In six months of searching, they found just one property that worked for them, so they made an offer. However, so did seven other prospective buyers, and the property sold for $30,000 more than the asking price.

It's a scenario that's been playing out in Vancouver since January. The mild winter has kick-started an early buying season for young couples and families trying to squeeze into the market. Their demographic is driving house prices in large pockets of Vancouver, Toronto and even Calgary, despite that city's softened market.

They want detached houses, but those who can't afford them are fuelling the market for central townhouses and duplexes.

Matthew Boukall, researcher for real estate analysts Altus Group, says Calgary families are increasingly looking to inner city townhouses instead of the usual suburban house. They can get a 1,500-square-foot townhouse for $550,000 that's still close to downtown and within reach of amenities.

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"They get to live in a community that was built in the 1950s that has parks and schools, and everything they need. That's where I think we'll see more and more families move."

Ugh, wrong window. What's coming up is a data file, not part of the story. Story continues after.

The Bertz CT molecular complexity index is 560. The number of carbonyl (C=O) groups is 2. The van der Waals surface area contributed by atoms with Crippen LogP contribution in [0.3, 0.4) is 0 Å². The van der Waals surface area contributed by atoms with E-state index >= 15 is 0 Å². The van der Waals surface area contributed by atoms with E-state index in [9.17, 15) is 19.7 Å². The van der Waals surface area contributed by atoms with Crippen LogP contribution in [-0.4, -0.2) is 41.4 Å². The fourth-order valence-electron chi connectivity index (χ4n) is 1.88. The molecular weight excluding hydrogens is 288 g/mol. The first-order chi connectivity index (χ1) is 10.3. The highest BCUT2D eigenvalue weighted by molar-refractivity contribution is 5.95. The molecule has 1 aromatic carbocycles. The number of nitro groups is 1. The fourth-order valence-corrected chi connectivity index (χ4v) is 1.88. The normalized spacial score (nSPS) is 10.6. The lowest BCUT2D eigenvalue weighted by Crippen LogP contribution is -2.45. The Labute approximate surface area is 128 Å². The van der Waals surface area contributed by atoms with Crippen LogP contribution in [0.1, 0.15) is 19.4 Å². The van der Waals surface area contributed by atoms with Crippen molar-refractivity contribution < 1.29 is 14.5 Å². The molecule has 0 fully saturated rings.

In hot markets like Vancouver, young couples have adjusted to low interest rates and know money is cheap, and they're not expecting a drop in house prices any time soon. They've finished school, have entered the work force and, more often than not, have received inheritances or financial support from parents.

They're ready for a home that fits their needs, but are confronted by the realization that there are hundreds of buyers just like them. The competition is fierce.

As Ms. Silverman puts it: "It's been disheartening to spend literally three out of four weekends in Vancouver going to open houses."

Real estate agent Keith Roy recently listed his own home, on the city's east side, for $999,000. After living in it for three years, the house had gone up so much in value that he felt he had no choice but to sell. Upon listing, he received 13 offers. They all came from couples between 30 and 40 years of age. Several of them had received family inheritances. He sold the house in seven days, for $1,167,850.